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Membrane expansion increases endocytosis rate during mitosis.

Raucher D, Sheetz MP - J. Cell Biol. (1999)

Bottom Line: Mitosis in mammalian cells is accompanied by a dramatic inhibition of endocytosis.We have found that the addition of amphyphilic compounds to metaphase cells increases the endocytosis rate even to interphase levels.Detergents and solvents all increased endocytosis rate, and the extent of increase was in direct proportion to the concentration added.

View Article: PubMed Central - PubMed

Affiliation: Department of Cell Biology, Duke University Medical Center, Durham, North Carolina 27710, USA.

ABSTRACT
Mitosis in mammalian cells is accompanied by a dramatic inhibition of endocytosis. We have found that the addition of amphyphilic compounds to metaphase cells increases the endocytosis rate even to interphase levels. Detergents and solvents all increased endocytosis rate, and the extent of increase was in direct proportion to the concentration added. Although the compounds could produce a variety of different effects, we have found a strong correlation with a physical alteration in the membrane tension as measured by the laser tweezers. Plasma membrane tethers formed by latex beads pull back on the beads with a force that was related to the in-plane bilayer tension and membrane- cytoskeletal adhesion. We found that as cells enter mitosis, the membrane tension rises as the endocytosis rate decreases; and as cells exited mitosis, the endocytosis rate increased as the membrane tension decreased. The addition of amphyphilic compounds decreased membrane tension and increased the endocytosis rate. With the detergent, deoxycholate, the endocytosis rate was restored to interphase levels when the membrane tension was restored to interphase levels. Although biochemical factors are clearly involved in the alterations in mitosis, we suggest that endocytosis is blocked primarily by the increase in apparent plasma membrane tension. Higher tensions inhibit both the binding of the endocytic complex to the membrane and mechanical deformation of the membrane during invagination. We suggest that membrane tension is an important regulator of the endocytosis rate and alteration of tension is sufficient to modify endocytosis rates during mitosis. Further, we postulate that the rise in membrane tension causes cell rounding and the inhibition of motility, characteristic of mitosis.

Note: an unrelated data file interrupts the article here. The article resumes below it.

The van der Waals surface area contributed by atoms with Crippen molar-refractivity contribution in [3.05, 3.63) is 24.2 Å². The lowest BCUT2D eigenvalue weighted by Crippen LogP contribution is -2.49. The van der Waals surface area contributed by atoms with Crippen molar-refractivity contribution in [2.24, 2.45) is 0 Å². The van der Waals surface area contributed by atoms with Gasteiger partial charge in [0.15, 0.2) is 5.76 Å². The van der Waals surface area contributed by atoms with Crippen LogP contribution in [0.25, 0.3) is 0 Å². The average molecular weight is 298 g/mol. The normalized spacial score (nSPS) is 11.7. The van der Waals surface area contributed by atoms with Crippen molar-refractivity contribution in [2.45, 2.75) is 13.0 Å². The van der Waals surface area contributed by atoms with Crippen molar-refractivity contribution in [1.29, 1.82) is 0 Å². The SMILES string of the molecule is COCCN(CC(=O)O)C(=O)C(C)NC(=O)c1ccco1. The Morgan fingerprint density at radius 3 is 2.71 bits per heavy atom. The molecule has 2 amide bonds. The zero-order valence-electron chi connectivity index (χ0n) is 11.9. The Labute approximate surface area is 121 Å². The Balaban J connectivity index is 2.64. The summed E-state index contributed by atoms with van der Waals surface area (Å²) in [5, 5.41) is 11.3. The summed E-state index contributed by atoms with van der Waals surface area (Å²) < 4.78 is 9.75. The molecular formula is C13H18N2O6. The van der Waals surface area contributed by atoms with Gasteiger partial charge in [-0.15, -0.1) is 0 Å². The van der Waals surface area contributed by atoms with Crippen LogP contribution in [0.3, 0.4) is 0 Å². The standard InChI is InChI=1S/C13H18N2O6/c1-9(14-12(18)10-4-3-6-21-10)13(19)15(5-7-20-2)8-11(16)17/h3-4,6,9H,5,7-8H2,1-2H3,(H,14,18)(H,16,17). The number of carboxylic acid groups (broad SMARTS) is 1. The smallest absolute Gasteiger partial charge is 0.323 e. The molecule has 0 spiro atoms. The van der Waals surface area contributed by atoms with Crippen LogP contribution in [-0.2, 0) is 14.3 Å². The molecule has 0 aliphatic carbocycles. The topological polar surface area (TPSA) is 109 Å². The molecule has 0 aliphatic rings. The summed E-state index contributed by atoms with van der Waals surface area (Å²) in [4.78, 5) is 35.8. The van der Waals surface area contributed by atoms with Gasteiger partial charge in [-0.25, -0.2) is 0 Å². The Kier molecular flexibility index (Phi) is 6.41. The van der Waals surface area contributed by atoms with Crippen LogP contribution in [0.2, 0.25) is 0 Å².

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Relative tether force and relative endocytosis rate in  interphase and metaphase cells for: (a) different concentrations  of deoxycholate; (b) different concentrations of deoxycholate,  DMSO, ethanol, and cells arrested with taxol or vinblastine.  Tether force and endocytosis rate are expressed as a percentage  of the value of interphase cells. Line represents linear least  square fit of the data points.